Sensorimotor Stimulation Activities

Sensorimotor Stimulation Activities for Preschool Children with Significant Visual Impairments (Add your own ideas in the blank spaces) Sensory Develo...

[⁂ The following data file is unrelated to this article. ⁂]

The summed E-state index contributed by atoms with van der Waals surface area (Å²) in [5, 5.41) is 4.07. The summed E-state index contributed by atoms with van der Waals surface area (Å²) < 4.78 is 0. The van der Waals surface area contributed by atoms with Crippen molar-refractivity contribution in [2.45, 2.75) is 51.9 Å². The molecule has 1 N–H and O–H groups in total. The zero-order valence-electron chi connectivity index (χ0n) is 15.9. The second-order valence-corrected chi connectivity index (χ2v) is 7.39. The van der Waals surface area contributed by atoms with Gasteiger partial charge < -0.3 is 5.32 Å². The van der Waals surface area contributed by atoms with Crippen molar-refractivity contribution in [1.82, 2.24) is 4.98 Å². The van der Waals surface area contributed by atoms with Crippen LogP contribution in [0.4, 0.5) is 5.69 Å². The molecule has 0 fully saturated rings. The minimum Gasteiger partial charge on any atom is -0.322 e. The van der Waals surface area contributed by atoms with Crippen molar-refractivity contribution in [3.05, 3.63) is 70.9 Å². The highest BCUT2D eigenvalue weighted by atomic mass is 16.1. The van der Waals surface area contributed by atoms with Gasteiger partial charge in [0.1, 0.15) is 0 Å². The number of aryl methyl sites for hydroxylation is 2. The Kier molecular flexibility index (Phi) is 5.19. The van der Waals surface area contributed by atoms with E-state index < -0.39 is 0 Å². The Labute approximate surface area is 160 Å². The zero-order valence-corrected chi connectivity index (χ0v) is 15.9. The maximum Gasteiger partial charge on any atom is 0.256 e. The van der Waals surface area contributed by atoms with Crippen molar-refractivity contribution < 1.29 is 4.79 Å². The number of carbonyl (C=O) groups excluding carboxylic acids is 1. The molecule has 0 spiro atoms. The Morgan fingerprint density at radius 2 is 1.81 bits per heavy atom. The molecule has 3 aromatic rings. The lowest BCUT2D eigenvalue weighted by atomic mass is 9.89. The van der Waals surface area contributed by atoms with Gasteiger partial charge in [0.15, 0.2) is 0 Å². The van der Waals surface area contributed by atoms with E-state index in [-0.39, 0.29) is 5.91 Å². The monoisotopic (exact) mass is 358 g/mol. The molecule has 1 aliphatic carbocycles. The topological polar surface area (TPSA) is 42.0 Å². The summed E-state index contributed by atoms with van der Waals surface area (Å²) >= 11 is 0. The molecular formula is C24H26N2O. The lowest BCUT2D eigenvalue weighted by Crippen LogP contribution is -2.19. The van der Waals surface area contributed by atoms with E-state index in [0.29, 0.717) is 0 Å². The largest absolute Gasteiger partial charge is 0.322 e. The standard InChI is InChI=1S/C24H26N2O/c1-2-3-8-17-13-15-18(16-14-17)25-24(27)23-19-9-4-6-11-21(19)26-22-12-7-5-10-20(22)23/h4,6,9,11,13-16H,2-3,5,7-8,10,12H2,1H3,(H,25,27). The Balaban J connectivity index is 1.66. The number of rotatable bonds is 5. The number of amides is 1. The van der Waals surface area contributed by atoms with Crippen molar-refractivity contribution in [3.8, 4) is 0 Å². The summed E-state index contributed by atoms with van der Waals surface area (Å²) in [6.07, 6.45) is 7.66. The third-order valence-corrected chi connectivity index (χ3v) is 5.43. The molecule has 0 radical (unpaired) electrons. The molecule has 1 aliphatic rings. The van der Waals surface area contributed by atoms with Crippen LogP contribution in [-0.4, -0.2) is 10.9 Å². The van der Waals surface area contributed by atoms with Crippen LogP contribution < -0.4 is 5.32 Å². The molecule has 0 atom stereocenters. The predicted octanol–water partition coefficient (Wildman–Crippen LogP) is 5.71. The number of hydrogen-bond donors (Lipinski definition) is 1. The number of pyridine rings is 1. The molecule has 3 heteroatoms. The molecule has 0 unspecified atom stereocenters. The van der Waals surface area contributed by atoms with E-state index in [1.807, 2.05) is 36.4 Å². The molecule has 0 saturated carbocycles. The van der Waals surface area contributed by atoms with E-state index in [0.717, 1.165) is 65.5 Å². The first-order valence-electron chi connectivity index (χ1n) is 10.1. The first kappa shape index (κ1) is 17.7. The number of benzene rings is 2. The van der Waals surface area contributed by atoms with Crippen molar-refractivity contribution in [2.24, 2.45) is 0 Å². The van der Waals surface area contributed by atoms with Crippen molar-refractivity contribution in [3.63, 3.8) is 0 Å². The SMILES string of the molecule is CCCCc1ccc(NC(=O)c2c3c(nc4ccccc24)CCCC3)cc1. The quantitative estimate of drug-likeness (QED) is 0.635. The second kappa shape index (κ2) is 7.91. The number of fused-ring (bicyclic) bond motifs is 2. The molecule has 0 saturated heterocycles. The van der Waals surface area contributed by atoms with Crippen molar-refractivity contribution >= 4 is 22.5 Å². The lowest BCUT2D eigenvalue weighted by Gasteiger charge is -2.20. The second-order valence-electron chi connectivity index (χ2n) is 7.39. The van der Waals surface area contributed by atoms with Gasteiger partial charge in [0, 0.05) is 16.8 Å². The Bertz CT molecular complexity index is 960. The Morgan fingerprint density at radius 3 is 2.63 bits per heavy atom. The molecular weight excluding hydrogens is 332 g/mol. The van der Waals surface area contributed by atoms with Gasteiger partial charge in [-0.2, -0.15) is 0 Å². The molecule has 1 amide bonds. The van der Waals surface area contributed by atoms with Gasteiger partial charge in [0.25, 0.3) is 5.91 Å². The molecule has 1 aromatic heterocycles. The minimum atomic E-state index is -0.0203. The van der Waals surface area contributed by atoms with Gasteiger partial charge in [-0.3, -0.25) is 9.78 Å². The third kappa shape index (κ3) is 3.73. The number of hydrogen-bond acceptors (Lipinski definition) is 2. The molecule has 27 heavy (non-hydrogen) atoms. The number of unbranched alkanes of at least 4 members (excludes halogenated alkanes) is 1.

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Sensorimotor Stimulation Activities for Preschool Children with Significant Visual Impairments (Add your own ideas in the blank spaces) Sensory Development Kinesthetic: Children without optimal vision are limited in their ability to learn about body movements and the expression of feelings by imitating others. • Physically and verbally prompt appropriate body responses to communication from others, such as "yes" nods, "no" head turns and facial expressions that convey emotions. • Relate body actions to language, such as teaching prepositions by physically directing movements of under over, into, beside, etc. • Provide opportunities for experiencing as many physical movements as possible, such as pivoting, stretching, jumping, running, etc. • _________________________________________________________________________ Tactual: The sense of touch will play a major role in development, as children explore, compare, classify and label objects. • Physically and verbally prompt touching of surfaces that differ, encouraging comparisons and descriptions, such as coarse, fine, wet, dry, soft, hard, smooth, rough, sharp, dull, etc. • Encourage experiences of different textures on many parts of the body, such as walking and jumping on grass, gravel, dirt and concrete; rolling on mats and carpets, up and down hills, etc. • _________________________________________________________________________ Auditory: Another important modality for learning is sound, but children need help interpreting what they hear. • Help identify and label sounds that are high, low, loud, soft, close by, far away, slow, fast, moving, stationary, etc. • Increase attention span through games and multiple sequences instructions. • Use music, radio, and television to help develop listening skills and organization of memory, such as "What is today? What program do you like to listen to tonight? • _________________________________________________________________________ Olfactory: The sense of smell can alert children to danger or pleasure (food) and stimulates environmental awareness. • Encourage verbal identification of places and events by smell, such as gas station, bakery, shoe store, hospital, etc. • Provide opportunities to smell and identify a wide variety of objects, such as clothes, furniture, cleaning supplies, food seasonings, paper products, soaps, lotions, etc. • _________________________________________________________________________